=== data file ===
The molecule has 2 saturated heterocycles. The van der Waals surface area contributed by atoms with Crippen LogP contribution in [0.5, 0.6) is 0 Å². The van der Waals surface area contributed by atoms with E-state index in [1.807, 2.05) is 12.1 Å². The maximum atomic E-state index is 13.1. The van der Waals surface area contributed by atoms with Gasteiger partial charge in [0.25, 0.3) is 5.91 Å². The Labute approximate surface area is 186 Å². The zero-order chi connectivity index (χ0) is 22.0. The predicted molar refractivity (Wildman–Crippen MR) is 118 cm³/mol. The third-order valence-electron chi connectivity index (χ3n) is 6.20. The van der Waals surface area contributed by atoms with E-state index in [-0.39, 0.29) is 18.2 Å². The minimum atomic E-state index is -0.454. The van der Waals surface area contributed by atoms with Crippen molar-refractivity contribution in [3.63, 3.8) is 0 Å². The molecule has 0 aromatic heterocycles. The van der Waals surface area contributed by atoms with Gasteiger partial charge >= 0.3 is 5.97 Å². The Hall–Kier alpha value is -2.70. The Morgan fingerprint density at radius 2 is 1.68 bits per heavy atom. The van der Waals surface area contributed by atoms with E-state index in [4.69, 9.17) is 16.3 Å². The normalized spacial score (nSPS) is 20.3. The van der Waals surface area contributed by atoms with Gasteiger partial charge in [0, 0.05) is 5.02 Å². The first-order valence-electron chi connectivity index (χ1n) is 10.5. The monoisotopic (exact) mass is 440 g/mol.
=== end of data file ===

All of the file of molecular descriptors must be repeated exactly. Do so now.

The molecule has 2 saturated heterocycles. The van der Waals surface area contributed by atoms with Crippen LogP contribution in [0.5, 0.6) is 0 Å². The van der Waals surface area contributed by atoms with E-state index in [1.807, 2.05) is 12.1 Å². The maximum atomic E-state index is 13.1. The van der Waals surface area contributed by atoms with Gasteiger partial charge in [0.25, 0.3) is 5.91 Å². The Labute approximate surface area is 186 Å². The zero-order chi connectivity index (χ0) is 22.0. The predicted molar refractivity (Wildman–Crippen MR) is 118 cm³/mol. The third-order valence-electron chi connectivity index (χ3n) is 6.20. The van der Waals surface area contributed by atoms with E-state index in [-0.39, 0.29) is 18.2 Å². The minimum atomic E-state index is -0.454. The van der Waals surface area contributed by atoms with Crippen molar-refractivity contribution in [3.63, 3.8) is 0 Å². The molecule has 0 aromatic heterocycles. The van der Waals surface area contributed by atoms with Gasteiger partial charge >= 0.3 is 5.97 Å². The Hall–Kier alpha value is -2.70. The Morgan fingerprint density at radius 2 is 1.68 bits per heavy atom. The van der Waals surface area contributed by atoms with E-state index in [4.69, 9.17) is 16.3 Å². The normalized spacial score (nSPS) is 20.3. The van der Waals surface area contributed by atoms with Gasteiger partial charge in [0, 0.05) is 5.02 Å². The first-order valence-electron chi connectivity index (χ1n) is 10.5. The monoisotopic (exact) mass is 440 g/mol.